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Submission to the Australian Law Reform Commission's Review of Privacy - Discussion Paper 72 (December 2007)

21 December 2007

The Australian Privacy Commissioner, Karen Curtis, has strongly endorsed making privacy laws in Australia consistent so that business, government and individuals can easily understand their rights and responsibilities.

"It is time to address the complexity of privacy regulation in Australia," Ms Curtis said.

"The current situation of different principles for government and business at the national level, and different State and national laws, creates unnecessary confusion for individuals and additional compliance costs on business.

"One set of privacy principles across the country and complementary State public sector legislation would go a long way to making the regulation of the handling of personal information within Australia more effective."

Ms Curtis''s endorsement for national consistency was made in a 786-page submission to the Australian Law Reform Commission (ALRC) in response to its Discussion Paper 72: ''Review of Australian Privacy Law''.

The submission also supports:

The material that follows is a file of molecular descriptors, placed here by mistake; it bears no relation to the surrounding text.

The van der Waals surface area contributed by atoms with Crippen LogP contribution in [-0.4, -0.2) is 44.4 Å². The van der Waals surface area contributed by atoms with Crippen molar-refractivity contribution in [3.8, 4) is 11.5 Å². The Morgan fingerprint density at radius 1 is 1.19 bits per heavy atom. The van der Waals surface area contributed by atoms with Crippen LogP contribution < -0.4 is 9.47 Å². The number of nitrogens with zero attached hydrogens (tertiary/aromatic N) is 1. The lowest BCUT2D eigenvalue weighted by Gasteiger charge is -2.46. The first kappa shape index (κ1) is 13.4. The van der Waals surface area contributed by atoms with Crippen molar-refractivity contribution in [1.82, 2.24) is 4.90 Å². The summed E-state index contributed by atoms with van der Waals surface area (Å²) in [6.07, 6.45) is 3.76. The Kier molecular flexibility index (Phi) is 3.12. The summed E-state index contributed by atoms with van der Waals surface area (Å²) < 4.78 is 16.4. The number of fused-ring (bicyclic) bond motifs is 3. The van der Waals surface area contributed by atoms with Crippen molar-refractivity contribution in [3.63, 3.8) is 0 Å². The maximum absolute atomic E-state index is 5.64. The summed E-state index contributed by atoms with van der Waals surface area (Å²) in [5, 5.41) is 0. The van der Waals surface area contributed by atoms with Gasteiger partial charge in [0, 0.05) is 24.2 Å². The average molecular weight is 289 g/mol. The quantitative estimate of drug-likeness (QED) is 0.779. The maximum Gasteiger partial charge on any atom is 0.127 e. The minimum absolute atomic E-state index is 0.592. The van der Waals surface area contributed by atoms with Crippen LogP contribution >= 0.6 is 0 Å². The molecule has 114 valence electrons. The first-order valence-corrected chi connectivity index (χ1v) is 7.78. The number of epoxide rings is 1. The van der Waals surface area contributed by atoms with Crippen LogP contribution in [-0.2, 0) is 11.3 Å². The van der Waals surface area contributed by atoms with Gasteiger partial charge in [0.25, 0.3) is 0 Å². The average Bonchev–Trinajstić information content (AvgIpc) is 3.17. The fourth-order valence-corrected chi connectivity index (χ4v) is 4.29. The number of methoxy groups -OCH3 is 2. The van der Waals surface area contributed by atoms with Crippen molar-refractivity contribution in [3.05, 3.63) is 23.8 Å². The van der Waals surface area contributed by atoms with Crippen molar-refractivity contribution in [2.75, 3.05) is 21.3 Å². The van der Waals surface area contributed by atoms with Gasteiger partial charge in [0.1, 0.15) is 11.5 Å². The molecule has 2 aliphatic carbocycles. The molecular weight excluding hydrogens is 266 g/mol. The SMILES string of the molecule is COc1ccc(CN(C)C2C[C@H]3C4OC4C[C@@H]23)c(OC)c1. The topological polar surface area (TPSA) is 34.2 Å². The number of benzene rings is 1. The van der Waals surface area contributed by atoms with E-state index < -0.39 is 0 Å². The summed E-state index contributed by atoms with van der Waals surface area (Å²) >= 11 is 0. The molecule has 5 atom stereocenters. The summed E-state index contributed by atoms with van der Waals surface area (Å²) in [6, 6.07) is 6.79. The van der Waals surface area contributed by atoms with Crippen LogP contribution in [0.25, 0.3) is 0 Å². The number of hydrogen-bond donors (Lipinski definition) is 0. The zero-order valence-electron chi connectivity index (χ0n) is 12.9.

• Maintaining a principles-based and technology neutral approach - to provide flexibility and responsiveness to change.
  • Creating codes where specific privacy concerns emerge - to apply in addition to the uniform principles.
  • Minimising exemptions - exemptions from the Privacy Act should be minimised.
  • Data breach notification - notification should be proportional to the severity of the breach. This would provide organisations with a strong market incentive to adequately secure their databases.
  • Health sector - the Privacy Act should "cover the field" for the regulation of private sector health service providers.
  • Credit reporting - further independent research on comprehensive (or positive) credit reporting is required before it is clear whether its introduction will be beneficial.
  • Audits - a qualified audit power would allow the Office to conduct privacy performance assessments of private sector organisations for compliance in certain circumstances.